Lego Pompeii

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Lego pompeii

LEGO Pompeii is notable for being among the largest of all Lego historical models.[1] Lego Pompeii was developed by Ryan McNaught of Melbourne, Australia, a notable Lego artist known as "The Brickman." [2]


The LEGO Pompeii exhibition (as it is also known) is currently on display at the Chau Chak Wing Museum, which is located opposite the Quadrangle in the University of Sydney, where it was moved after the closure of the Nicholson Museum in February 2020. The exhibition was commissioned by the Nicholson Museum and opened on 10 January 2015. The historical model is used to commemorate three historical moments in the history of Pompeii. Firstly, it commemorates the moment in 79AD when the volcano Mount Vesuvius erupted. Secondly, it commemorates the period when it was discovered again during the 1700s. It is also a stylised representation of what Pompeii looks like today.[1] The display also depicts excavation sites that have occurred in Pompeii, as well as archaeologists including Fiorelli, Spinazzola and Maiuri.[3]


The material of construction of Lego Pompeii contributes to its notability. Though tied to "classical antiquity," this stylised representation of the ruined city of Pompeii is a product of modernity. The Nicholson Museum, the oldest university museum in Australia, boasts is reported to be "home to the largest collection of antiquities in the Southern Hemisphere."[4] The Lego Pompeii installation, constructed from plastic, a synthetic material of the modern age, therefore stands in contradistinction to the other artefacts, all antiquities in the Museum.

In the LEGO Pompeii display, developer Ryan McNaught mixes both fact and fiction. For example, he uses several popular culture references in his model. An example of this is one section of the display in which we can see the band Pink Floyd performing at the Amphitheatre. Another example is a depiction of Mozart playing the piano in the Temple of Isis.[5]

Other LEGO Historical Models[edit]

Other historical models developed by McNaught from LEGO blocks include "The Colosseum" and "LEGO Acropolis." The LEGO Colusseum, the largest of McNaught's historical models, consists of 200,000 LEGO blocks and the Colosseum represented in cross-section, showing half of its present-day "ruined form." It also includes a "backstage" which depicts the holding area for condemned prisoners, ferocious animals and gladiators comprising 60,000 blocks. The University of Sydney's Nicholson Museum sponsored the launch of the LEGO Colosseum in its Quadrangle in July 2012, and was then on exhibition at the Powerhouse Museum until July 30, 2012.[6] The University of Sydney also commissioned LEGO Acropolis, which took McNaught 300 hours to build. The exhibit consisted of 120,000 LEGO bricks and the University donated to the representation of the Acropolis to the Acropolis Museum.[7][8]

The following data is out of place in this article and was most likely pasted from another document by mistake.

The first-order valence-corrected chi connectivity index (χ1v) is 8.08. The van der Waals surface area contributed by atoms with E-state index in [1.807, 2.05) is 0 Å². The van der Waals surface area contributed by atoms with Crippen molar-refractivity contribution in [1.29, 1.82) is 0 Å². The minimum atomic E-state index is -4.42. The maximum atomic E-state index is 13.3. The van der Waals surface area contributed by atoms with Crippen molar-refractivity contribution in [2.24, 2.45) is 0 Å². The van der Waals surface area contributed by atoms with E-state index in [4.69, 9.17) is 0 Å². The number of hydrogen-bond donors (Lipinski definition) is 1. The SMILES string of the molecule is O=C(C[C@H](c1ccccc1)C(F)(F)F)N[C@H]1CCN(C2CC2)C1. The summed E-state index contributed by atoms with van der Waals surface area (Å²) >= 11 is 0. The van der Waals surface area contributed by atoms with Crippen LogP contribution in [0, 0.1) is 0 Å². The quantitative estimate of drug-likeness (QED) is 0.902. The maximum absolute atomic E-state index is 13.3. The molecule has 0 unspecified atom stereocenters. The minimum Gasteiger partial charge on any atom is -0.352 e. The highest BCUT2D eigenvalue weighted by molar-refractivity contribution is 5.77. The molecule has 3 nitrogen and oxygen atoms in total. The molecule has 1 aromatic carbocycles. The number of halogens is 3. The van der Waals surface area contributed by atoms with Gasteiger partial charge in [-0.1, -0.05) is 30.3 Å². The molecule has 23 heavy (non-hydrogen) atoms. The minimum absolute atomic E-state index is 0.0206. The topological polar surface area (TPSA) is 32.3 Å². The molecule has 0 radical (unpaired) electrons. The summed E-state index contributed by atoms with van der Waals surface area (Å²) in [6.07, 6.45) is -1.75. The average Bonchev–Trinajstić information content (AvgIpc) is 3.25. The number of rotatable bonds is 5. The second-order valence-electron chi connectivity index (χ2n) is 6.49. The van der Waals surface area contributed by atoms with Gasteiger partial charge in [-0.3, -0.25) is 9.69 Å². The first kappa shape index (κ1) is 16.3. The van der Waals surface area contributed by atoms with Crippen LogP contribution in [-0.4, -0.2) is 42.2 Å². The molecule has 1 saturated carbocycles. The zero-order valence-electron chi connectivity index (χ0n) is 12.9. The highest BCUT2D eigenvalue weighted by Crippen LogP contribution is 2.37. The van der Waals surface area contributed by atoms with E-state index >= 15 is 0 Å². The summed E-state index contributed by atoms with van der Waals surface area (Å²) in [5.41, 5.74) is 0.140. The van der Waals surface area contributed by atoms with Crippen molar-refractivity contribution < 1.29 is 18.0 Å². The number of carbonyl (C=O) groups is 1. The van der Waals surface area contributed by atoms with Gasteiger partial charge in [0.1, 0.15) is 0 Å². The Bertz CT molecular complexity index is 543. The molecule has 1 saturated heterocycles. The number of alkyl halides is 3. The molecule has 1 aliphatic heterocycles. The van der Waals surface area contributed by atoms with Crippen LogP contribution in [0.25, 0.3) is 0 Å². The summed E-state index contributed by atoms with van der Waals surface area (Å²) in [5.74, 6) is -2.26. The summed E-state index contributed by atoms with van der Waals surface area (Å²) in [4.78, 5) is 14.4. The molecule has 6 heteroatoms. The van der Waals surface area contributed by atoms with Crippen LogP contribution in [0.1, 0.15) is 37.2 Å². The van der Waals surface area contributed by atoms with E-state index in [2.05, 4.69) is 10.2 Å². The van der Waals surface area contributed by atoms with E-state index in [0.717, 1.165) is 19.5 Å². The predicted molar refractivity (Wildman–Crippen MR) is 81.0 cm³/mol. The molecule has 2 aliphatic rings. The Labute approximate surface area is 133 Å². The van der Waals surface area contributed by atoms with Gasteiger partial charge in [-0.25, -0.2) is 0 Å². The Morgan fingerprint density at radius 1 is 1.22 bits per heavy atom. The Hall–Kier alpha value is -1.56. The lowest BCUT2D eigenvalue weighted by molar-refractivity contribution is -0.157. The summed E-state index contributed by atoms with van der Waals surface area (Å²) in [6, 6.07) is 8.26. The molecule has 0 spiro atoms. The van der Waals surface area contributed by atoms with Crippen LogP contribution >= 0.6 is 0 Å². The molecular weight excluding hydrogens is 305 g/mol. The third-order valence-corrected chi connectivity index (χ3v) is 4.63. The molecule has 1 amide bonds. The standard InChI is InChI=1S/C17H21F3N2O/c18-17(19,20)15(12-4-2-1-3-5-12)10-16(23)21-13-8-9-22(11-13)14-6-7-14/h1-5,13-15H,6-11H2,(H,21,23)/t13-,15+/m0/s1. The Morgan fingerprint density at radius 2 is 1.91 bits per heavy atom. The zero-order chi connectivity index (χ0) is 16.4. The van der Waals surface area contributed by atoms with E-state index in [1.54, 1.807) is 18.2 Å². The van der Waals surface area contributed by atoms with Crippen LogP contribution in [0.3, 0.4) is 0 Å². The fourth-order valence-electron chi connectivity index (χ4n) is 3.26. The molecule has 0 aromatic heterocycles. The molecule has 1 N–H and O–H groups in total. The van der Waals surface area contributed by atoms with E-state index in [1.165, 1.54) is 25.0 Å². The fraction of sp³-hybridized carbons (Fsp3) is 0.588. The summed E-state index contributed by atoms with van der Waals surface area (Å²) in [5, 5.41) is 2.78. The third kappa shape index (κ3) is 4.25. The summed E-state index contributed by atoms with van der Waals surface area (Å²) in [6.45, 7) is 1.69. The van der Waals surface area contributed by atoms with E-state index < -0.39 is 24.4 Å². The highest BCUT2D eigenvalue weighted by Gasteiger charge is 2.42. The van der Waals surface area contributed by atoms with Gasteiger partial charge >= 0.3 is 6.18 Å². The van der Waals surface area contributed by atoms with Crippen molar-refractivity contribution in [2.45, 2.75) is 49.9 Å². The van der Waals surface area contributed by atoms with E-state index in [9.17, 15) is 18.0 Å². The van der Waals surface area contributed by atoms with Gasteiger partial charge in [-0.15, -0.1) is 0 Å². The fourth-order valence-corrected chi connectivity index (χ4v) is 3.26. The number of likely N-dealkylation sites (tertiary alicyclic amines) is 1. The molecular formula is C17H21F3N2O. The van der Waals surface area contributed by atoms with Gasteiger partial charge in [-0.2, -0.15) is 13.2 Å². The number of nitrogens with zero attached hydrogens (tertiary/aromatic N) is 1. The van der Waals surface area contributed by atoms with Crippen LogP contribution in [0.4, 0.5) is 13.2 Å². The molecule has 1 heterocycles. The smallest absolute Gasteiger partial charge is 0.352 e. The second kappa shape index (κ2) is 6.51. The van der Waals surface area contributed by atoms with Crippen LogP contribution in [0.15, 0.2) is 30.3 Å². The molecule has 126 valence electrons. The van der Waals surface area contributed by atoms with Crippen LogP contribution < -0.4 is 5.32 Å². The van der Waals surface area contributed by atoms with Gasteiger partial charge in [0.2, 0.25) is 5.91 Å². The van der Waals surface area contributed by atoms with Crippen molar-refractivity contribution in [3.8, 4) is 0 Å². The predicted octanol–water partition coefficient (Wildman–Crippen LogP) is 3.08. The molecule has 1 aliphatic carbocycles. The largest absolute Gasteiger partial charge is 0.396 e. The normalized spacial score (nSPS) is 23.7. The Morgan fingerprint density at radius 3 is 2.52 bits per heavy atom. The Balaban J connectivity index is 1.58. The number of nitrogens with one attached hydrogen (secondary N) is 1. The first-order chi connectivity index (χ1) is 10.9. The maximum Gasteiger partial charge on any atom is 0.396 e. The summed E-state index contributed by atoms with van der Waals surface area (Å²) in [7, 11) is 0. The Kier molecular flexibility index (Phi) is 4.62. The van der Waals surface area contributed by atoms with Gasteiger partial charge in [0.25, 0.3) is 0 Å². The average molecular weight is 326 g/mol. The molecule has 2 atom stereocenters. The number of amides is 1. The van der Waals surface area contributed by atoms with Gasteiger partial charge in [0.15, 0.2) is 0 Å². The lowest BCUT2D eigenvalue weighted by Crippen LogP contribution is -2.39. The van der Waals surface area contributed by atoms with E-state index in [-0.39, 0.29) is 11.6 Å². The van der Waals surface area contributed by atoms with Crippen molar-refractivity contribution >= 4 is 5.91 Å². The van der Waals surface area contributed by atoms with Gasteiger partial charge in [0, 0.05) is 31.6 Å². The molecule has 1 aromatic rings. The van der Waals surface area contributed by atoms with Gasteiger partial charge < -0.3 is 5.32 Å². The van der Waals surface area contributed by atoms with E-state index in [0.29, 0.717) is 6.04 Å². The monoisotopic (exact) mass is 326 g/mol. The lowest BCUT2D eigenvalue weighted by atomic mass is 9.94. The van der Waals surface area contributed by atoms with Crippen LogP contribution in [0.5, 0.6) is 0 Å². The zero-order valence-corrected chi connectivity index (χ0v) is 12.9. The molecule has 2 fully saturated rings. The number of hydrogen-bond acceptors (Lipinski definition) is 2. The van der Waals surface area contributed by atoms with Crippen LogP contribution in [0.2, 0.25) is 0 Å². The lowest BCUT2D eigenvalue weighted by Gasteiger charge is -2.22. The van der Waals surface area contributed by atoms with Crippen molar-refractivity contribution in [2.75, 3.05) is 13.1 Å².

1. ^ a b "Lego Pompeii". The University of Sydney. Sydney University. Retrieved 6 August 2016.
  2. ^ Blake, Elissa (8 January 2015). "More History on the Block: Lego Pompeii Comes to Nicholson Museum". The Sydney Morning Herald. Retrieved 8 June 2015.
  3. ^ Barker, Craig. "Lego Pompeii creates less pomp and more yay in the museum". The Conversation. Retrieved 13 May 2015.
  4. ^ "The Nicholson Museum". The University of Sydney. Retrieved 8 June 2015.
  5. ^ Beard, Mary. "A Don's Life". TLS: The Times Literary Supplement. Timesonline. Retrieved 8 June 2015.
  6. ^ Blake, Elissa (29 June 2012). "I came, I saw, I constructed". The Sydney Morning Herald. Retrieved 9 June 2015.
  7. ^ "The Acropolis in Lego bricks and lots of fun!". Acropolis Museum. Archived from the original on 11 June 2015. Retrieved 9 June 2015.
  8. ^ "Acropolis Museum receives Lego model from Nicholson Museum". Welcome Vacations. 13 December 2014. Retrieved 9 June 2015.